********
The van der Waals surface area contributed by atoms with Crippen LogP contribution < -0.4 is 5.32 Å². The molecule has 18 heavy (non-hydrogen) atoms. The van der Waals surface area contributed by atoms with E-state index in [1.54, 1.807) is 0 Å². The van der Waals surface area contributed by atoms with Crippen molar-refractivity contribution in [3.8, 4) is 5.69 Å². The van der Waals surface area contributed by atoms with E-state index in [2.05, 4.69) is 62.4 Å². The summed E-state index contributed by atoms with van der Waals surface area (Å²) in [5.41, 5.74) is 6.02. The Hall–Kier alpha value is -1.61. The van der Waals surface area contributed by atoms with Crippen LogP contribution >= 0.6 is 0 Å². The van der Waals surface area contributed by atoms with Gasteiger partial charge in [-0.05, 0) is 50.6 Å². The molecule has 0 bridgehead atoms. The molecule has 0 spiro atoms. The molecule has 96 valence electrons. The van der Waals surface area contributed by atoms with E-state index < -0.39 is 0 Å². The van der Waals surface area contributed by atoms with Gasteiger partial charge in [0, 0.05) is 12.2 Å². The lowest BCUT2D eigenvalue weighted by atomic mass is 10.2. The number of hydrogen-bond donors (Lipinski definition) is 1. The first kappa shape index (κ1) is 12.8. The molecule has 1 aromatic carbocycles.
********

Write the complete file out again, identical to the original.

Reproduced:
The van der Waals surface area contributed by atoms with Crippen LogP contribution < -0.4 is 5.32 Å². The molecule has 18 heavy (non-hydrogen) atoms. The van der Waals surface area contributed by atoms with E-state index in [1.54, 1.807) is 0 Å². The van der Waals surface area contributed by atoms with Crippen molar-refractivity contribution in [3.8, 4) is 5.69 Å². The van der Waals surface area contributed by atoms with E-state index in [2.05, 4.69) is 62.4 Å². The summed E-state index contributed by atoms with van der Waals surface area (Å²) in [5.41, 5.74) is 6.02. The Hall–Kier alpha value is -1.61. The van der Waals surface area contributed by atoms with Crippen LogP contribution >= 0.6 is 0 Å². The van der Waals surface area contributed by atoms with Gasteiger partial charge in [-0.05, 0) is 50.6 Å². The molecule has 0 bridgehead atoms. The molecule has 0 spiro atoms. The molecule has 96 valence electrons. The van der Waals surface area contributed by atoms with E-state index < -0.39 is 0 Å². The van der Waals surface area contributed by atoms with Gasteiger partial charge in [0, 0.05) is 12.2 Å². The lowest BCUT2D eigenvalue weighted by atomic mass is 10.2. The number of hydrogen-bond donors (Lipinski definition) is 1. The first kappa shape index (κ1) is 12.8. The molecule has 1 aromatic carbocycles.